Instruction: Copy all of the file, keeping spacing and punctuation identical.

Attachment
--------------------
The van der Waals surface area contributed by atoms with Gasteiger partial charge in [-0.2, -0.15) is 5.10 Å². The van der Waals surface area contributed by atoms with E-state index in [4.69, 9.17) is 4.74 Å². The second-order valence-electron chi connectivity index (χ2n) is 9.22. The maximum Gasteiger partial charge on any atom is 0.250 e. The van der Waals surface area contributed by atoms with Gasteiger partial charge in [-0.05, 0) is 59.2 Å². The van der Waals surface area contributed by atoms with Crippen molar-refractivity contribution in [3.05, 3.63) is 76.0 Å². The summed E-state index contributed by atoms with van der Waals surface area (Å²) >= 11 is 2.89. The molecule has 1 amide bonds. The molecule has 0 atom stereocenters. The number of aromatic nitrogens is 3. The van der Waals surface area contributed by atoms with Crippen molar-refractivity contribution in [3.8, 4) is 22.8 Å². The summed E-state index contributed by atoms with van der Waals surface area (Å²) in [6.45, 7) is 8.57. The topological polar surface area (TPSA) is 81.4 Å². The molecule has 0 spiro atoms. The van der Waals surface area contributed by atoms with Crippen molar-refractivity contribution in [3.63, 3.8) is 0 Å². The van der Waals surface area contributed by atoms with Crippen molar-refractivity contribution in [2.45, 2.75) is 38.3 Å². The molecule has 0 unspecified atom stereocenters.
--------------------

The van der Waals surface area contributed by atoms with Gasteiger partial charge in [-0.2, -0.15) is 5.10 Å². The van der Waals surface area contributed by atoms with E-state index in [4.69, 9.17) is 4.74 Å². The second-order valence-electron chi connectivity index (χ2n) is 9.22. The maximum Gasteiger partial charge on any atom is 0.250 e. The van der Waals surface area contributed by atoms with Gasteiger partial charge in [-0.05, 0) is 59.2 Å². The van der Waals surface area contributed by atoms with Crippen molar-refractivity contribution in [3.05, 3.63) is 76.0 Å². The summed E-state index contributed by atoms with van der Waals surface area (Å²) >= 11 is 2.89. The molecule has 1 amide bonds. The molecule has 0 atom stereocenters. The number of aromatic nitrogens is 3. The van der Waals surface area contributed by atoms with Crippen molar-refractivity contribution in [3.8, 4) is 22.8 Å². The summed E-state index contributed by atoms with van der Waals surface area (Å²) in [6.45, 7) is 8.57. The topological polar surface area (TPSA) is 81.4 Å². The molecule has 0 spiro atoms. The van der Waals surface area contributed by atoms with Crippen molar-refractivity contribution in [3.63, 3.8) is 0 Å². The van der Waals surface area contributed by atoms with Crippen molar-refractivity contribution in [2.45, 2.75) is 38.3 Å². The molecule has 0 unspecified atom stereocenters.